1. The Father designed it:
“She (Mary) will bear a son, and you (Joseph) shall call his name Jesus, for he will save his people from their sins.” – Matthew 1:21
“For God so loved the world, that he gave his only Son, that whoever believes in him should not perish but have eternal life.” – John 3:16
2. The Son accomplished it:
“For I delivered to you as of first importance what I also received: that Christ died for our sins in accordance with the Scriptures, that he was buried, that he was raised on the third day in accordance with the Scriptures.” – (1 Corinthians 15:3-4)
3. The Holy Spirit applies it to human hearts:
“And when he (the Holy Spirit) comes, he will convict the world concerning sin and righteousness and judgment.” – John 16:8
“The Lord opened her heart (Lydia’s) to pay attention to what was said by Paul.” – Acts 16:14
Puritan John Owen (1616 – 24 August 1683) proposed the following concerning Christ’s substitutionary atonement for the sins of all for whom Christ died.
The Father imposed His wrath due unto, and the Son underwent punishment for, either:
- All the sins of all men.
- All the sins of some men, or
- Some of the sins of all men.
In which case it may be said:
- That if the last be true, all men have some sins to answer for, and so, none are saved.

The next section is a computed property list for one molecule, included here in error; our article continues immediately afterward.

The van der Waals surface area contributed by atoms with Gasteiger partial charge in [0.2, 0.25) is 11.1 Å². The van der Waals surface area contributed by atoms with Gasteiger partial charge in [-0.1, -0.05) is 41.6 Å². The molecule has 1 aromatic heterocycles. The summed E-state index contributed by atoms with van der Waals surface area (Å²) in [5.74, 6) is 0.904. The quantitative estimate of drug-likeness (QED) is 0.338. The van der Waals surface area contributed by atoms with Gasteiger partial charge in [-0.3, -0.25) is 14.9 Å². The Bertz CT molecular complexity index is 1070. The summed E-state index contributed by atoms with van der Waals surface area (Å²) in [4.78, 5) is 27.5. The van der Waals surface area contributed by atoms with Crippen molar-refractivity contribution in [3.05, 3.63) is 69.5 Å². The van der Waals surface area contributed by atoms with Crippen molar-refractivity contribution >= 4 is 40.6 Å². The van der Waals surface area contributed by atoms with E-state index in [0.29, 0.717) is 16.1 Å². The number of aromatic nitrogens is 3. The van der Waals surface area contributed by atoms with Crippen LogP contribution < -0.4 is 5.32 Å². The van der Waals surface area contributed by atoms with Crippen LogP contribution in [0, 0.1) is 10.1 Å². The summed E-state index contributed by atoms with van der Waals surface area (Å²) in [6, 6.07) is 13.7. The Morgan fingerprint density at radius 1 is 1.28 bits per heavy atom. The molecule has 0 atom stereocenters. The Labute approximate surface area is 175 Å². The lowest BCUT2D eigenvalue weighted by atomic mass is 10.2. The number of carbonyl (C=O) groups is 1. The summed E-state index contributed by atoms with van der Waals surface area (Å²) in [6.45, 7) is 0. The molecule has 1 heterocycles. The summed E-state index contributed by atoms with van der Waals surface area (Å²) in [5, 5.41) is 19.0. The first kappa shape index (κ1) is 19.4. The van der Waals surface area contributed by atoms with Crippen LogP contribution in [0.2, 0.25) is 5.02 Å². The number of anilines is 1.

- That if the second be true, then Christ, in their stead suffered for all the sins of all the elect in the whole world, and this is the truth (according to Owen).
- But if the first be the case, why are not all men free from the punishment due unto their sins?
You answer, “Because of unbelief.”
I ask, is this unbelief a sin, or is it not? If it be, then Christ suffered the punishment due unto it, or He did not. If He did, why must that hinder them more than their other sins for which He died? If He did not, He did not die for all their sins!”
Of course, if you do not believe in Jesus Christ’s death as our substitute, for our sins, but subscribe to another view of the atonement, what John Owen proposed is not a matter of discussion you are interested in. But if you do believe in Christ’s substitutionary atonement, you might find Owen’s three possibilities worthy of thoughtful consideration and discussion.